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WESTERN KANSAS WORLD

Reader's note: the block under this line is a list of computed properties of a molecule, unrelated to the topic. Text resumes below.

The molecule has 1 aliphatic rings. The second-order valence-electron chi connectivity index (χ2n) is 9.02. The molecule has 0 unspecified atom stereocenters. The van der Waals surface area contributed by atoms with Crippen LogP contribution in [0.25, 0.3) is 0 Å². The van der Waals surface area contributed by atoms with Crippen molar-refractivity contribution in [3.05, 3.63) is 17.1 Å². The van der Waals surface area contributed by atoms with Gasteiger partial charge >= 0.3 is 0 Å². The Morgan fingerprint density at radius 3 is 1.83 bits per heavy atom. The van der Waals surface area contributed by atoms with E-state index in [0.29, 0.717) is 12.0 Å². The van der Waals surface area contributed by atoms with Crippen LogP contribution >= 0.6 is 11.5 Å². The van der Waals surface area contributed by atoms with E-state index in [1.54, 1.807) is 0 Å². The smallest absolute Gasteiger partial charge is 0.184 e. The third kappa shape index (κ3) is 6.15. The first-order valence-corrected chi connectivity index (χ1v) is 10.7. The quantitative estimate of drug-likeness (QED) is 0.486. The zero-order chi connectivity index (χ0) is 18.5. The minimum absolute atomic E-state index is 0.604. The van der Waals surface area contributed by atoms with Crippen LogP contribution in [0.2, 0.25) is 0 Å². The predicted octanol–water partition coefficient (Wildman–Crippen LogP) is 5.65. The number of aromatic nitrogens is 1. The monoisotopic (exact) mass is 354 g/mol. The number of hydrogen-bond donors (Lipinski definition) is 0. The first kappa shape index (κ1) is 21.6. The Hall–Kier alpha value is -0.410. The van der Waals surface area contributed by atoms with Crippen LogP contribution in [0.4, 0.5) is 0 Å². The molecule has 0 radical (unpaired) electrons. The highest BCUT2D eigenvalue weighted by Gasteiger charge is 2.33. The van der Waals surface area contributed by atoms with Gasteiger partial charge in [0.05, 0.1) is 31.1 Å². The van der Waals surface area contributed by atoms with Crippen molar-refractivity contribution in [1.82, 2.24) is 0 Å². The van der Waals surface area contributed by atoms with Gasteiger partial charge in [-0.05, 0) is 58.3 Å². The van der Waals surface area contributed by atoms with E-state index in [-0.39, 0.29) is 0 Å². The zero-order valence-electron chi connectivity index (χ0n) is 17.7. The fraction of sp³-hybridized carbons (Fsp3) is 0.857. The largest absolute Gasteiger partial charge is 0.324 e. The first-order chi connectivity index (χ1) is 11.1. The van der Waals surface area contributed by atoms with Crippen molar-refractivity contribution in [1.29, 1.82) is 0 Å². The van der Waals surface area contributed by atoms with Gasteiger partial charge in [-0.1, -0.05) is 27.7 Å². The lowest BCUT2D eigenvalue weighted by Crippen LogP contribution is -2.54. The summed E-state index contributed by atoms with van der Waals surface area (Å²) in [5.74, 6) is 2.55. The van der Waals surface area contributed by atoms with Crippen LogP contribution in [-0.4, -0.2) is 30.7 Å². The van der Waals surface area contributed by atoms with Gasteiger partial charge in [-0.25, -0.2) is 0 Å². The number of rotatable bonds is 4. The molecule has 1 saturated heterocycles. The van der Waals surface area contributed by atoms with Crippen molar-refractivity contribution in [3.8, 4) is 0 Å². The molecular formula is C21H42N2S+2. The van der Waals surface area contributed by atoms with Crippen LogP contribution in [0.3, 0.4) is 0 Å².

GERMANS MOVE FORWARD Steadily They Push Back French-British-Belgian Allies Almost to Brussels Capital to Antwerp Defenders Prepare to Make Desperate Strusrsle at Xainur and Waterloo. FRENCH REGIMENT HURRYING TO THE GERMAN BORDER GERMANS MAKING GAINS ALL ALONG LINES IN BELGIUM Brussels Reports Whole Front of 266 Miles Engaged In Battle. J - -MS FRENCH ADVANCE Tri-color Troops Near Strass burg Plan to Cross Rhine Into Baden Province. WAR DANGERS IN FAR EAST Japan's Order to Kaiser May Start Chinese Uprising United States May Become Involved Situ ation Delicate. ( Summary of Hvents. ) Germans. invading Belgium are at the point of capturing Brus sels, the capital. The machinery of Belgian government has been moved to Antwerp. Reports say the allied Belgian-French-British defenders will permit the capture of Brussels because it is of no strategic value, and will save their strength for the great fight which is expected to take place at Namur, a fortified city, and at "Waterloo, the famous battlefield where Napoleon's strength was broken. As the Germans are successful in the north, the French are suc cessful in the south, along the French-German border. A French invading force is almost within sound of the bells in the famous cathedral at historic Strassburg. Late reports say this force plans to join another which is working northward from the Swiss-Fronch-German border juncture, capture Strassburg and cross the Rhine. In order to understand what is the general plan of the campaign of lighting along the Belgian-French-German border it is neces sary to know approximately how the opposing armies are placed. Plan of Campaign. A German army of nearly two mil lion is stretched in a line 250 miles long, facing France. It extends from the juncture of the Belgian-Dutch-German frontier directly south along the Belgian-German border and the French-German border, and ends at the juncture of the German-French-Swiss frontier, in the Ural mountains near Belfort, France. The German host is opposed his full length by French-Belgian-British allies whose strength in numbers equals his own. The right wing of this vast Teutonic army invaded Bel gium and the left wing invaded France two weeks ago. Since then the right wing has ad vanced to the center of Belgium, af ter very fierce fighting every foot of the way. The left wing has not been so successful, according to all reports. It has been driven from French terri tory back into the heart of Alsace Lorraine. Careful estimates prepared from re ports of fighting in Europe, and be tween belligerent warships, during the last sixteen days, indicate that' the total losses in killed and wounded on all sides may reach 130,000. Only Curtain Raises. These activities were only prelimi nary bouts, curtain-raisers to the first historic battle of the war in which Germany and Austria are pitted against England, France, Russia, Ser via, . Belgium and Montenegro- What the outcome is will not be known for a week or ten days. Neither army will be routed, but one of them will gain enough advantage to move slowly forward into the other's terri tory permanently, according to the opinion of military experts. And while the struggle goes on, to the south and west of the German em pire, another is being staged between the Russians . and the Germans and Austrians in the east and northeast along the Russian-German-Austrian border. There have been frequent clashes during the last two weeks, -but these have been only covering movements foran Important battle. It is report ed from St. Petersburg and London that Russia has massed more than a million and is bringing up more to fight the Germans and Austrians, who have immense armies in the eastern field. Trouble In Far East. It is Impossible to make an accurate America Cowboys Enlisting. London. A dispatch to the Daily Teegraph from Paris says: "The re cruiting of a corps of Rough. Riders Is proceeding rapidly. Several Amer ican cbwboys and former American cavalrymen are among Us members." French Loss Is Heavy. Paris. The common talk in the cafes is that much French blood has been spilled on the frontier and, not withstanding the official refusal to ad mit the fact, the hospitals here are rapidly filling guess even as to what will occur in the Far East within the next two weeks. Germany will hardly heed Ja pan's order to vacate the German naval station and colony in China by Au gust 23. Japan is prepared to drive the small German force out. Grave fear is held that such action as this may cause an uprising of Chi nese against all foreigners. Chinese troops are moving too, and there is general uneasiness in the country. Japan has sent out assurances broad cast that she will not seize territory for permanent occupation, and partic ular assurances have been given to this country. The United States, however, is pursuing its much admired (these days) policy of watchful wait ing with shut mouth. Hundreds of tourist Americans are reaching home from Europe everyday. United States warships are distribut ing millions of gold at European ports for tne relief of those stranded abroad. Arrangements are practically compete for the transportation- and care of all other Americans now abroad. Pressed though they are with their own bur dens and problems, Europeans every where have been courteous and hospitable-; in France and Germany even taking penniless Americans into their homes. Gerrrfans Outnumber Allies.. Paris. There is grave doubt among many of the French military experts whether the allies in Belgium will be able to do much more than check the German advance. The number of troops sent across the frontier by Germany is declared to be far larger than any information heretofore obtainable has suggested. From the extreme north of the Bel gian frontier down through Luxem burg the German forces are In posi tion. It is already plain that the kaiser hopes to crush the allies in one supreme endeavor and. then to hurry his fresh troops across Belgium and into France before re-enforcements can be withdrawn from the south. . Await the Great Battle. In Brussels there is no scene of rev elry at this time, for as this dispatch is filed it is rumored the Belgian capi tal is taken by the kaiser's troops, lured to a battle which now seems, as sure as fate, will be fought on the historic field on which Napoleon lost his crown and France her control of Europe. Claim Liege Forts. London. As far as the cordon of secrecy which the battling nations have drawn around the Franco-German frontiers will permit of guesswork, the great battle which promises to cast Mukden and Liao3'ang into insignifi cance has not actually began. Encounters are proceeding all along the border. They are heralded by both sides as battles and victories. In history most of them will rank as in cidents. Liege remains the crux of the con troversy. The German government has an nounced that the forts have been de stroyed and the defenders buried be neath the ruins. Destroyed by Belgians. Rotterdam. It is asserced here that the forts at Liege were dynamited by the Belgians after they had been evacuated. The action of the Belgians was said to be due to the arrival of Germany's heavy motor batteries. Germans on a New Line. Brussels.: An official announcement was issued by the war office that the Germans have pressed well in toward the city as one of the German cavalry camps was placed at Gembloux, just north of Namur. The report of the operations said that the German line now extends through Gembloux, Ottenheven and Velm. Sir John French hurried away from Paris in a racing motor car, and it was admitted he was going directly to the front, but whether to Alsace or to Belgium no one could find out. Germans Are Formidable. The German advance through Bel gium is being bitterly contested, but all information of the progress of the battle or the line bemg followed is Withheld for strategic reasons. " Joff re Leads the. Invasion. Paris. That, the . German army is being driven back through- Alsace by a French army under the personal command of General Joffre, commander-in-chief of the French forces, is indicated by an official message just made public. It is a report from General Joffre to the minister of war and it is believed here to indicate that the French plans for the invasion of Germany contem plate the capture of Strassburg and the crossing ot the Rhine at that for tified point. Big Cruiser After Germans. Vancouver, B. C. The British cruis er Newcastle has reached Victoria from the British station in China and is expected to start south soon to en gage the German cruisers Leipzig and Nurnburg. The Newcastle is faster and carries heavier guns. Foreigners in China Anxious. Shanghai. Foreigners throughout China' are' pervous as the result of the situation growing out of the Japanese, ultimatum to Germany that the kaiser must evacuate Kia Chow. r i i -V, 0.-feVV.W!... ST, France is hurrying her troops by the hundred thousand toward the German frontier and Belgium." One of the regiments Is here pictured marching through a village, with an aeroplane in advance as iout. SHIP BILL PASSES President Wilson May Now Ad mit Foreign Vessels to -, American Registry. TO RESTORE SEA COMMERCE Measure Is Designed to Aid in Avoid ing Paralyzing Effect of Great European War. Washington, D. C. Congress has passed the emergency shipping bill which will authorize the President to admit foreign built ships to American registry so that commercial fleets may sail the seas under protection of the American flag while belligerents of Europe are at war and scouring the oceans for prizes. President Wilson will sign the bill at once. Culmination of the effort to enact this legislation followed repudiation by the senate of the- conference report on the measure, which previously had been radically amended in the senate. As it goes to the President, the bill was the same as it passed the house more than a week ago. As finally agreed to, the bill, besides providing for the registry of foreign built ships, authorizes the President, in his discretion, to suspend provis ions of the law requiring all watch officers of American vessels in the foreign trade to be citizens of the United States, and requiring survey. Inspection and measurement of vessels admitted to registry by officers of the United States. The bill' fits into the administration plan to restore the trans-Atlantic trade paralyzed by the European war. It Is also designed to enlarge the American merchant marine. Already the Hamburg-American line has re ceived proposals for certain of its ves: sels now in American waters and the North German Llo3"d line has an nounced that it will sell some of its ships. Administration officials expect to see many foreign ships come under the American flag soon. In passing the house bill the senate receded from all its amendments, but subsequently passed a joint resolution granting permission to the American Red Cross to charter a ship which may fly the American flag. This provision was Included among the senate amend ments to the house bill but made a separate matter by this action that the registry bill might not be delayed. Opponents of the conference report began the final attack on the measure as soon as the senate convened. Pe titions were presented signed by thou sands of employes of the Cramp Ship building company of Philadelphia, the New York Shipbuilding company of Camden, N. J., and other companies, protesting against the proposal to ad mit foreign built ships to American coastwise trade. The petitioners as serted this would deprive them of a means of livelihood.' German Socialists Violent. London. A dispatch received bythe Central News from Rome says: "Fu gitives arriving here, from Berlin de clare that the Socialists are rising in revolt throughout Germany, following the killing of . their leader. Doctor Llebknecht." A Crescent, Ok, Banner Dies. Guthrie, Ok. Grant Norris, a bank er of Crescent, this county, is dead of heart disease. Princeton Head Gets New Job. New York. Dr. John G. Hibben, president of Princeton University, has accepted a position as head of the edu cational department of the Church and School Social Service Bureau, of which the Rev. Dr. William Carter Is president and the Duke of Manchester vice-presidenL A Moor Outbreak in Tangier. Madrid. The Spanish troops In Mo rocco axe being sent to Tangier owing to the outbreak of unrest among the Moors in the neutral zone. - -3 REBELS IN MEXICAN CAPITAL Gen. Obregon's Veterans Greet ed With Cheers. The City of Mexico. The national capital is in the hands of the Con stitutionalists. In accordance with a prearranged plan, General Obregon marched in with his army and took peaceful possessions of the city dur ing the afternoon. The citizens greet ed him and his soldiers with cheers. The evacuation by the Federals was completed and Constitutionalist troops are flow quartered" in the barracks whicft the government soldiers recent ly occupied. Sunday morning eight special trains left for the front, carrying a reception committee which will formally wel come General Carranza, first chief of the Constitutionalists, who will as sume the presidency as soon as he enters the capital. With the resignation of the military governors of the states of Chiapas, Vera Cruz, Tabasco, Campeche aud Yucatan, the last vestige of the old regime will disappear. The city everywhere was decorated for the occasion. SWISS SEEK LOAN FROM U.S. Minister Ritter Makes Representations to State Department in Behalf of His Government. Washington, D. C. Dr. Paul Ritter, the Swiss minister, again has made representations to the state depart ment in behalf of his government for a loan of gold from the United States. Switzerland, in a state of siege with practically her entire man population under arms, is facing a serious ques tion in regard to feeding her army. The Impression that his country might implicate the United States in a violation of neutrality by using the ac quired money as a loan to belligerent nations was declared preposterous by Minister Ritter. He said that asids from the question of national honor, Switzerland's domestic financial strin gency was such that she must have fluid currency to restore normal condi tions at home. CONDENSED NEWS ITEMS Preparations for calling a national boycott on eggs, beef and veal are under way, according to Frank S. Krause, president of the Cleveland "Thirty-Cent Egg Club." Krause de clared the move would force prices downward within three days. He has received many letters urging a boy cott, he says. The cabinet was in session with the President nearly three hours, dis cussing questions growing out of the European war. It was the longest session in months. Censorship of cables as well, as wireless was taken up, but no conclusion was reached. Government insurance against war risks of American registered ships and their cargoes was the solution offered by sixty-two representative business men of the country for the stoppage of American oversea commerce be cause of the European war. The pro posal was made in definite form after an all-day conference presided over by Secretary McAdoo of the treasury de partment, who called . the meeting. Practically all of the largest banking and shipping Interests in the United States were represented. R. Beecher Howell, candidate for the Republican nomination for gover nor in the primaries, and Republican national committeeman for Nebraska, was pelted with eggs in Omaha when he attempted to speak on a downtown corner. The fire department was called to disperse the crowd which had gath ered. Two hundred American Jtourists who were overtaken in southern Eu rope by the war, have arrived in Bos ton on the steamer Canopic of the White Star line. Some of them were destitute. at t i "im unit n -ttOTji CANAL IS OPEN TO COMMERCE Steamer Ancon Passes Through in Nine Hours. Panama, C. A. The Panama Canal is open to the commerce of the world. Henceforth ships may pass through the great waterway which established a new ccean highway for trade. The steamship Ancon, owned by the United States war department, with many notable people on board, made the official passage which signalizes the opening of the canal. She left Cristobal at 7 o'cock in the morn ing and reached Balboa, on the Pa cific end, at 4 o'clock in the afternoon, having navigated the waterway in nine iours. The Ancon did not anchor at Balboa, but proceeded into -deep water in the Pacific beyond the fortified island, wihere she anchored in the channel of the canal until her return to Balboa, when she landed her passengers. The Ancon will remain at the Balboa docks for some time, discharging her cargo, this being the first commercial voyage made through the canal. The canal having been officially opened, it will be used at once for the transfer of four cargo ships which will thus shorten their routes. The private yacht Lasata, owned in Los Angeles, also will be transferred to the Pacific, homeward bound. WAS NEAR WAR WITH MEXICO Only Opposition of President Wilson Prevented Intervention by United -States Two Weeks Ago. Washington, D. C. How close the United States came to being involved in a war with Mexico as recently as a fortnight ago has been revealed by some high officials of the adminis tration. When General Carranza abruptly re jected the overtures of the peace en voys sent by Provisional President Carbajal and at the same time ignored diplomatic efforts of the American gov ernment to bring about a peaceful en try of the Constitutionalists into the City of Mexico, drastic measures were urged upon President Wilson. Many members of the cabinet, it is said, argued in favor of sending Amer ican troops from Vera Cruz to the Mexican capital to prevent the anarchy that then was expected to follow the failure to reach an agreement. President Wilson, however, firmly resisted all pressure, arguing that sending American troops even on a mission of order probably would mean war with the Constitutionalists. ANOTHER PRIZE CAPTURED Santa Catharina Caught by British Cruiser While En Route to South America. Rio Janeiro. The British cruiser Glasgow has captured the Hamburg American steamship Santa Catharina. which sailed from New York July 25 for South American ports. The Santa Catharina left New York with a million dollar cargo bound for Rio Janeiro, Santos and other South American ports. A subsequent report said that the ship had been taken to the Island of Trinidad, a British possession. The Santa Catharina is of 4.200 tons gross burden, 350 feet long and was built in Germany in 1907. No U. S. Surgeons There, Washington. Brig. Gen. Enoch H. Crowder, judge advocate general of the army, to whom a request of the Red Cross for army surgeons for ser vice in Europe was referred, has ren dered an adverse opinion as to the le gality of such assignments. Ponies to Aid Red Cross. Paris. President Poincare will sign a decree authorizing the race track authorities to pay over a part of the proceeds of the mutual betting ma chines to the Red Cross fund KAISER'S MEN CONTINUE TO PUSH BACK THE ALLIES Teutons Reported to Be Threatening Antwerp, Present Seat of Belgian Government French Advanc ing Through Alsace. (Latest Dispatches. ) London. A Brussels official com munication says: "Fighting is proceeding on the whole front, extending from Basel, Switzerland, to Diest, Belgium, and in these numerous contacts the more the opposing armies approach each other the nearer come the deciding battles and the more one must expect to hear of an advantage to this side or that. "In operations so vast and with those engaged using modern arms too great attention must not he paid to the operations in our immediate vi cinity. "An evolution ordered In a partic ular previously determined aim, is not necessarily a retreat. The engage ments of the last few days have had the result of rendering our adver saries very circumspect. The delay of the enemies" advance had the great est advantage for our general plan of operation. Asks for Confidence. "There is need for us to play into the hands of the Germans. That is the motive of the movement now be ing carried out. Far from being beaten, we are making arrangements for beating the enemy under the best possible conditions. "The public should in this matter place full confidence in the comman der of the army and remain calm andv trustful of the outcome of the strug gle, not dou'btful. Meanwhile, the newspapers should abstain from men tioning the movements of troops. Se crecy is essential to the success of our operations." May Be in Antwerp. The advance of German troops around and above Brussels and even into what are .practically suburbs of Antwerp, is indicated in Reuter dis patches from Antwerp, which report that- German cavalry have been en countered near Herenthals, 15 miles east of Antwerp, and also near Turn hout, twenty -four miles northeast of Antwerp and close to the Dutch fron tier. A- Brussels dispatch to- the Havas agency says that according to the Peo- ' pie the Germans again attacked Diest Wednesday afternoon. They appeared to have come back in force and bcm barded the town, whose inhabitants fled in terror. The German artillery also is reported to have bombarded Tirlemont. Marching On Metz. Paris. The following official state ment has been given out: "Latest advices are to the effect that the French army has reached Morhange (Morchingen) in Alsace Lorraine,' nineteen miles southeast of Metz. Our advance was very rapid in the afternoon beyond the River SeiHa, especially the central part of our line. At the end of the day we reached Delme, on one side, and Morhange on the other." ) Delme and Morhange are both small villages about the same distance, nineteen miles, from Metz. They are half way between Metz and Saarburg, which was taken by French troops recently. Whip a Russian Division. London. A dispatch received by the Marconi Wireless Press Bureau from Berlin says that in an encounter near Stallupohnen, East Prussia, August 17. a division of the German First Army Corps defeated a Russian force, cap turing one thousand prisoners and six machine guns. Many Russian guns which could not. "be taken by the Ger mans were destroyed. Hurled the Austrians Back. St. Petersburg. It is ofllcially an nounced at the war office that Aus trian and Russian forces fought for more than five hours along the line from Gorodok-Kuzmin line Monday and that the Austrians were defeated with heavy loss and driven back on the frontier. . Turkey to Stay Neutral. London. The Bulgarian and Turk ish representatives have again noti fied the foreiga office that these na tions were determined to maintain complete neutrality throughout the war. Bet War Is Over Before 1915. London. The odds are even at Lloyds that the war will be over by December 31. The underwriters have quoted a 50 per cent premium on poli cies to insure the payment of total loss In event of no peace pact being signed by the last day of this year. Government to Buy Ships. Washington. At a conference here President Wilson approved a plan to have congress appropriate $25,000,000 to buy ships to be used in taking American foodstuffs abroad.